A U.S. commission is planning to focus on the ties between Goldman Sachs Group Inc and American International Group Inc, and how derivatives transactions between the two financial giants may have contributed to the financial crisis.

The Financial Crisis Inquiry Commission, a congressionally appointed panel, will begin two days of hearings on Wednesday headlined by former AIG Financial Products head Joseph Cassano and Goldman President Gary Cohn.

A key focus on the hearing will be how the interaction of these two financial giants may or may not have contributed to the causes of the financial crisis, Phil Angelides, chairman of the commission, said in a call with reporters on Tuesday.

Goldman has long been criticized for benefiting from the U.S. taxpayers' bailout of AIG. Taxpayers pledged up to $182 billion to address problems at AIG's financial products division.

U.S. and European banks that had purchased credit protection from AIG were quickly made whole after the U.S. government bailed out AIG. Goldman, as a major trading partner of the insurer, was one of the biggest beneficiaries of the government rescue of AIG.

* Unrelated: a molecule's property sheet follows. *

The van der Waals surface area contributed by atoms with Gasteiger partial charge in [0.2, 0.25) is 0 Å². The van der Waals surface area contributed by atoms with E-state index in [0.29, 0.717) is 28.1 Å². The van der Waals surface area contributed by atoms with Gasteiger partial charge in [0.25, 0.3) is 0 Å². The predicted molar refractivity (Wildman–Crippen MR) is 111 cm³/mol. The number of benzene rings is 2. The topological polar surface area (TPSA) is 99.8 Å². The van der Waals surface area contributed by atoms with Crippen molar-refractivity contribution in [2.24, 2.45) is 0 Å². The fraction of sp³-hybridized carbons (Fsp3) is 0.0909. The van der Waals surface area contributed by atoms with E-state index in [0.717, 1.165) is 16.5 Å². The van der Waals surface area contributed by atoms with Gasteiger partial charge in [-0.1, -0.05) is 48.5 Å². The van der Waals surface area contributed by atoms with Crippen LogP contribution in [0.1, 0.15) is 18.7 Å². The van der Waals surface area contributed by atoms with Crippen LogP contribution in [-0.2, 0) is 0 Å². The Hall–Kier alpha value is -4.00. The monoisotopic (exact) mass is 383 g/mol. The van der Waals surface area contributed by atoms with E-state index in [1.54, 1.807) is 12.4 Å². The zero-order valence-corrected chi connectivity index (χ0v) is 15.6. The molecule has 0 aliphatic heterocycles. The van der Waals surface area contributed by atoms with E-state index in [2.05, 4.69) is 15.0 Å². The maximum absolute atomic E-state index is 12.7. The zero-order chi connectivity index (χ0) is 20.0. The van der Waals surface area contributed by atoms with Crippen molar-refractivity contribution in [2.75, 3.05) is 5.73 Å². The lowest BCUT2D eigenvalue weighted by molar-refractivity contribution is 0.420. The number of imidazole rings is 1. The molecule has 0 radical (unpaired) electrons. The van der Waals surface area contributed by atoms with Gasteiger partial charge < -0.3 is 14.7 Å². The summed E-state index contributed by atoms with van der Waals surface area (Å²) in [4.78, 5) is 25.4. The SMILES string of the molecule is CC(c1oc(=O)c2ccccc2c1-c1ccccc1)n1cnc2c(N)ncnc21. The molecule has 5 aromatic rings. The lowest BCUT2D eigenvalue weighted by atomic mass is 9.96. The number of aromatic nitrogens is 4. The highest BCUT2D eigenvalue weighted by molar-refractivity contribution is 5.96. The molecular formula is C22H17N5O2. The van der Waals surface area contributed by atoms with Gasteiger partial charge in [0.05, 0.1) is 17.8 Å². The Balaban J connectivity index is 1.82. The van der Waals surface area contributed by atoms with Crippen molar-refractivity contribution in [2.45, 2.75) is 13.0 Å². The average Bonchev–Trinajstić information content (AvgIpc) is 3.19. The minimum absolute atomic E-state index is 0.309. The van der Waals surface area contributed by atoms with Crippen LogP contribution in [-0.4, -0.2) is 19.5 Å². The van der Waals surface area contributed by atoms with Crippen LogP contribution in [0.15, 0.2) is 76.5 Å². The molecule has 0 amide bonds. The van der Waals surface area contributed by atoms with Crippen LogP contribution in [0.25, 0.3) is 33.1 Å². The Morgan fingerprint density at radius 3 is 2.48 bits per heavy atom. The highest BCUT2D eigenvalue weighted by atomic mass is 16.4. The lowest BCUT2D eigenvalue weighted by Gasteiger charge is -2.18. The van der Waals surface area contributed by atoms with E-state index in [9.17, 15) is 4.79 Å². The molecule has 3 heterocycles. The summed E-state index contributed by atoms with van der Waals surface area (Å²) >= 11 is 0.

Cassano, who has evaded public appearances since leaving the bailed-out insurer more than two years ago, participated in more than five hours of preliminary interviews with the commission's staff, Angelides and vice chairman Bill Thomas said.

He was at the center of this. He obviously knows a lot about not just what they did, but the interrelationship with Goldman Sachs, Angelides said.

The commission said that a raft of Goldman executives, including Chief Executive Lloyd Blankfein, also participated in preliminary interviews for the derivatives-focused hearing. Blankfein, who testified before the commission in January, is not scheduled to participate in this week's hearings.

Among those expected to appear are Goldman Chief Financial Officer David Viniar, former AIG Chief Executive Martin Sullivan, and AIG Chief Risk Officer Robert Lewis.

The FCIC has been holding both public hearings and private meetings with financial industry players, including investor Warren Buffett, to piece together the causes and impact of the financial meltdown.

The commission is supposed to issue a report by December 15, detailing the crisis that peaked in late 2008 after the collapse of former investment banking giant Lehman Brothers.

The report will serve as a public record of the historic event and will not likely include thorough recommendations for reform.

(Reporting by Steve Eder, Karey Wutkowski, and Kim Dixon in Washington; Editing by Tim Dobbyn)